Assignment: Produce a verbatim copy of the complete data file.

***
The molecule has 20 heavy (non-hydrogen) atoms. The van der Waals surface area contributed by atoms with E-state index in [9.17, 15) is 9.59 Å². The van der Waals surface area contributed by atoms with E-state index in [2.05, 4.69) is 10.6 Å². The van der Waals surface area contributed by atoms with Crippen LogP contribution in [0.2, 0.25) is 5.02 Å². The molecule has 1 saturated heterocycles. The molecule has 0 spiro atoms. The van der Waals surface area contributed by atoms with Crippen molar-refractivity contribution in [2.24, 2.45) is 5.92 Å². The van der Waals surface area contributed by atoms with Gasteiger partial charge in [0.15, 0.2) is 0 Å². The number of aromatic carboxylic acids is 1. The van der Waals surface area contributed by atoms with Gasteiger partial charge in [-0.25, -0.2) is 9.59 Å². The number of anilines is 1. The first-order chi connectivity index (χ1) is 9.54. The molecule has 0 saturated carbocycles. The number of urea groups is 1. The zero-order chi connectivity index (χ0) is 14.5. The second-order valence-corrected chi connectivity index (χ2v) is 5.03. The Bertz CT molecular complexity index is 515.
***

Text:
The molecule has 20 heavy (non-hydrogen) atoms. The van der Waals surface area contributed by atoms with E-state index in [9.17, 15) is 9.59 Å². The van der Waals surface area contributed by atoms with E-state index in [2.05, 4.69) is 10.6 Å². The van der Waals surface area contributed by atoms with Crippen LogP contribution in [0.2, 0.25) is 5.02 Å². The molecule has 1 saturated heterocycles. The molecule has 0 spiro atoms. The van der Waals surface area contributed by atoms with Crippen molar-refractivity contribution in [2.24, 2.45) is 5.92 Å². The van der Waals surface area contributed by atoms with Gasteiger partial charge in [0.15, 0.2) is 0 Å². The number of aromatic carboxylic acids is 1. The van der Waals surface area contributed by atoms with Gasteiger partial charge in [-0.25, -0.2) is 9.59 Å². The number of anilines is 1. The first-order chi connectivity index (χ1) is 9.54. The molecule has 0 saturated carbocycles. The number of urea groups is 1. The zero-order chi connectivity index (χ0) is 14.5. The second-order valence-corrected chi connectivity index (χ2v) is 5.03. The Bertz CT molecular complexity index is 515.